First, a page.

Sir Richard Harris, as English Bob, is a dapper killer for hire, a man who enjoys taking life. But, like Munny and Little Bill, Bob has his own individual moral code. Bob lives by a caste system, and believes that the value of a person’s life is determined by their position in the world. Immigrants and uneducated cattlemen are fine for killing. So are presidents, who are merely commoners elected by the rabble. But nobility; dukes, queens, and kings, shouldn’t be killed. They are, after all, a better class of people. To kill them would be uncivilized. To Bob, the problem with America is that so many Americans are simply uncivilized. They have no respect for royalty. Bob, after all, thinks of himself as something of a royal. He is, in his mind, “The Duke Of Death.”
Bob demonstrates his marksmanship with a superior performance in a pheasant shooting contest… but we soon learn that his taste for killing is directly proportional to his ability to keep his hands clean. Shooting from afar is fine. Tangling up close and personal, however, is to be avoided. After a bloody altercation with Little Bill, Bob ends up dirty, disheveled, and robbed of his dignity. It’s then that we see the mad dog in the Englishman. In his last scene in the film, spouting vulgarities through a mouth full of broken teeth, English Bob reveals his ideas about class to be a lot like his clothing: Impressive and ornate, but impractical and meaningless.
English Bob must have been a fun role for Sir Richard. It’s the smallest of the principle roles, but Harris plays it to the bone, making Bob in turns disgusting, sympathetic, vile and funny. I can’t imagine the movie without him… not just for the comic relief that he brings the picture, but because of the menacing evil boiling just beneath the Englishman’s skin. English Bob is a coiled snake. Small, weak, but amazingly deadly.
As writer W.W. Beauchamp, Saul Rubinek finds humor in his character, too… this is, after all, a slick urbanite who literally pees his pants the first time a gun is pointed at him. That scene is more than humorous, though… and it’s implications are undeniable once we realize that Mr. Beauchamp is the audience’s representative in the movie. A published author in a land where most people believe that a writer must simply write “letters and such,” Beauchamp is the ultimate outsider. He came west looking for romantic stories about gritty gunslingers and duels at dawn over the honor of women. Instead, he found Big Whisky, a town where bullets aren’t the only way to die, and where men worry that getting shot in the winter time would hurt more than getting shot in the summer time because of the temperature. The education of W.W. Beauchamp is, by extension, the education of the audience. We learn, as he learns, that violence isn’t honorable or romantic. It’s simply itself. What really goes on in the heart of a killer isn’t fit for fictionalizing.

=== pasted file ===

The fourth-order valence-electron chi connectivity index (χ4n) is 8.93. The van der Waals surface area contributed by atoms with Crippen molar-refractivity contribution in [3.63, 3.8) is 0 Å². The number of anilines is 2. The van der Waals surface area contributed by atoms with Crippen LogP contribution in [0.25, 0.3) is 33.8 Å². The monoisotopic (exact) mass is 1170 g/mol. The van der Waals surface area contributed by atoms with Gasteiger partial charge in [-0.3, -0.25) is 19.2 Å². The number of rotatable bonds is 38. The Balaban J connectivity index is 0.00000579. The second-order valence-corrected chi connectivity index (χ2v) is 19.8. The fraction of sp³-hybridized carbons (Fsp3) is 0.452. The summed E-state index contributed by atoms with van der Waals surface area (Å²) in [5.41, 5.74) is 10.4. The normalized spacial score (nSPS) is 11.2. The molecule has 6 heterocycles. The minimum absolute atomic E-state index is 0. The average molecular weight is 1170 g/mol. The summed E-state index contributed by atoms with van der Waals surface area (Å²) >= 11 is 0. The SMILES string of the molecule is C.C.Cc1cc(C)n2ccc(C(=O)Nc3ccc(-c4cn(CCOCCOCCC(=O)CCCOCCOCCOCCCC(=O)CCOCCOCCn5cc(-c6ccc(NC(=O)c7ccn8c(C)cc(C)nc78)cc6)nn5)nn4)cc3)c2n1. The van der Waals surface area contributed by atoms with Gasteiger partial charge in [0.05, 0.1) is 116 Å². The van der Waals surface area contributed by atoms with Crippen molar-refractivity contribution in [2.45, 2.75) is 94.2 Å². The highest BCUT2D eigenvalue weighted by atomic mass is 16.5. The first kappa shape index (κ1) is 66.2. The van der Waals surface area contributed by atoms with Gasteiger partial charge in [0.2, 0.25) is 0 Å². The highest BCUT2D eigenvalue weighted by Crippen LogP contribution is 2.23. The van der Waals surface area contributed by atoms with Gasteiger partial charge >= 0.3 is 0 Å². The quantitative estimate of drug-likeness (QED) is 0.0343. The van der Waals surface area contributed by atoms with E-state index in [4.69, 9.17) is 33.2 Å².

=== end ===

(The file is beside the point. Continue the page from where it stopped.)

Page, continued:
The Schofield Kid.
If Unforgiven had been set in the modern day, James Woolvett’s character, The Scholfield Kid, is the kind of kid that you might worry is in school with your own children. Obsessed with violence and determined to make a name for himself, the Kid is a lot like every smartass suburban white kid with a loud car stereo and the latest 50 Cent CD. He calls himself a killer, but he can hardly see to aim a gun. He wants to be a bad man, but reveals himself to be an immature boy every time he opens his mouth. Woolvett delivers a remarkable performance, elevating the Kid beyond the usual Gunslinger-Wannabe character in many westerns. The Scholfield Kid isn’t just a smartass with a gun and a lot to learn. He’s a young man at a crucial crossroads in his life, intent on defying his own true nature and becoming someone he thinks has a better chance of survival in a cruel world. It’s hard not to feel for him as the story progresses and the reality of violence grabs him. He is, after all, just a kid.
James Woolvett is outstanding in this role, and I was sure after I saw the movie that he’d be everywhere in movies for the rest of the 90’s. It hasn’t happened that way, instead, he's had small parts in small movies. Which is fine, but I figured he'd be a big star, and he's not. I still can’t figure out why.
Have you ever watched a film and found yourself complementing an actor by saying that they gave a “Morgan Freeman Caliber Performance?” In Unforgiven, Freeman demonstrates the talent that justifies that template. Ned Logan, like William Munny, is a reformed gunman who has grown tame in his old age. Unlike Munny, though, Ned really has put the past behind him. He isn’t haunted about it, he has an almost clinical detachment from it, and we have no trouble believing him when he says “I ain’t like that no more.” When events in Big Whisky threaten to draw him back to his old way of life, Ned finds himself not only unwilling, but actually incapable, of committing murder. Whatever was once inside of him that made him disregard human life is dead now. When he encounters violence for the first time in God knows how many years, Ned is horrified. Freeman’s performance is incredible. Without speaking a word, he shows us Ned’s horror; not only at the violence he’s seen, but at his memories of the kind of man he used to be. We believe him, and share his shock and fear. Freeman’s performance is crucial to this movie, it simply wouldn’t work without him. Ned is the anchor of this film, and his fate requires an emotional response from the viewer. Nobody can make movie viewers emote like Morgan Freeman, and he uses every principle in his canon to great effect in Unforgiven.